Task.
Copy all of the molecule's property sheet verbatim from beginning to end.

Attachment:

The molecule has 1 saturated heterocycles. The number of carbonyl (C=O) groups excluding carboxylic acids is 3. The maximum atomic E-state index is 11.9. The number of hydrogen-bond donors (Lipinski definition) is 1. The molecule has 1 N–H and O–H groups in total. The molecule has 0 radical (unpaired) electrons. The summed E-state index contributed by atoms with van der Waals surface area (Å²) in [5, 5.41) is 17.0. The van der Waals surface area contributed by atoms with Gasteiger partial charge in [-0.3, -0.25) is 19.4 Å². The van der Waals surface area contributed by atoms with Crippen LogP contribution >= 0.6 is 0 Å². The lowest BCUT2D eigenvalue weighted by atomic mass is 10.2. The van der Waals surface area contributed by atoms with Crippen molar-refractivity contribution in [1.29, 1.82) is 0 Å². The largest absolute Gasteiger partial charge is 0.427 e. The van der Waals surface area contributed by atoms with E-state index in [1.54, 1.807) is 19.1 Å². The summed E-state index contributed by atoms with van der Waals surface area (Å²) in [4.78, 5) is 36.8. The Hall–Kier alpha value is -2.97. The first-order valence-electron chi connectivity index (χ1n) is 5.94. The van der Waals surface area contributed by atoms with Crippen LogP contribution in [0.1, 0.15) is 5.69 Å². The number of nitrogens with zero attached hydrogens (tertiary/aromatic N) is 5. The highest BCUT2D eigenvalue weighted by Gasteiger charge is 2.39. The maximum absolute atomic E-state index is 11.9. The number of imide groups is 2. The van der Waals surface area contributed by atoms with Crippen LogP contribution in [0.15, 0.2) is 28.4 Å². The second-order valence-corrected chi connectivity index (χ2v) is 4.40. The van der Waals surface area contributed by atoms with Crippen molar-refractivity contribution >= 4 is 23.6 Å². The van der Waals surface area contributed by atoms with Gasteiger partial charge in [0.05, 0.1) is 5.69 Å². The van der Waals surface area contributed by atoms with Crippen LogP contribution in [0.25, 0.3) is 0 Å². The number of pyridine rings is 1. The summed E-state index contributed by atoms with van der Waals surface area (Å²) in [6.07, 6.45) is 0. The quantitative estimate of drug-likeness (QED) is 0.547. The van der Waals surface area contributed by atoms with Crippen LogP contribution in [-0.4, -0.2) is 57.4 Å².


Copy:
The molecule has 1 saturated heterocycles. The number of carbonyl (C=O) groups excluding carboxylic acids is 3. The maximum atomic E-state index is 11.9. The number of hydrogen-bond donors (Lipinski definition) is 1. The molecule has 1 N–H and O–H groups in total. The molecule has 0 radical (unpaired) electrons. The summed E-state index contributed by atoms with van der Waals surface area (Å²) in [5, 5.41) is 17.0. The van der Waals surface area contributed by atoms with Gasteiger partial charge in [-0.3, -0.25) is 19.4 Å². The van der Waals surface area contributed by atoms with Crippen LogP contribution >= 0.6 is 0 Å². The lowest BCUT2D eigenvalue weighted by atomic mass is 10.2. The van der Waals surface area contributed by atoms with Crippen molar-refractivity contribution in [1.29, 1.82) is 0 Å². The largest absolute Gasteiger partial charge is 0.427 e. The van der Waals surface area contributed by atoms with E-state index in [1.54, 1.807) is 19.1 Å². The summed E-state index contributed by atoms with van der Waals surface area (Å²) in [4.78, 5) is 36.8. The Hall–Kier alpha value is -2.97. The first-order valence-electron chi connectivity index (χ1n) is 5.94. The van der Waals surface area contributed by atoms with Crippen LogP contribution in [0.1, 0.15) is 5.69 Å². The number of nitrogens with zero attached hydrogens (tertiary/aromatic N) is 5. The highest BCUT2D eigenvalue weighted by Gasteiger charge is 2.39. The maximum absolute atomic E-state index is 11.9. The number of imide groups is 2. The van der Waals surface area contributed by atoms with Crippen LogP contribution in [0.15, 0.2) is 28.4 Å². The second-order valence-corrected chi connectivity index (χ2v) is 4.40. The van der Waals surface area contributed by atoms with Crippen molar-refractivity contribution >= 4 is 23.6 Å². The van der Waals surface area contributed by atoms with Gasteiger partial charge in [0.05, 0.1) is 5.69 Å². The van der Waals surface area contributed by atoms with Crippen LogP contribution in [0.25, 0.3) is 0 Å². The number of pyridine rings is 1. The summed E-state index contributed by atoms with van der Waals surface area (Å²) in [6.07, 6.45) is 0. The quantitative estimate of drug-likeness (QED) is 0.547. The van der Waals surface area contributed by atoms with Crippen LogP contribution in [-0.4, -0.2) is 57.4 Å².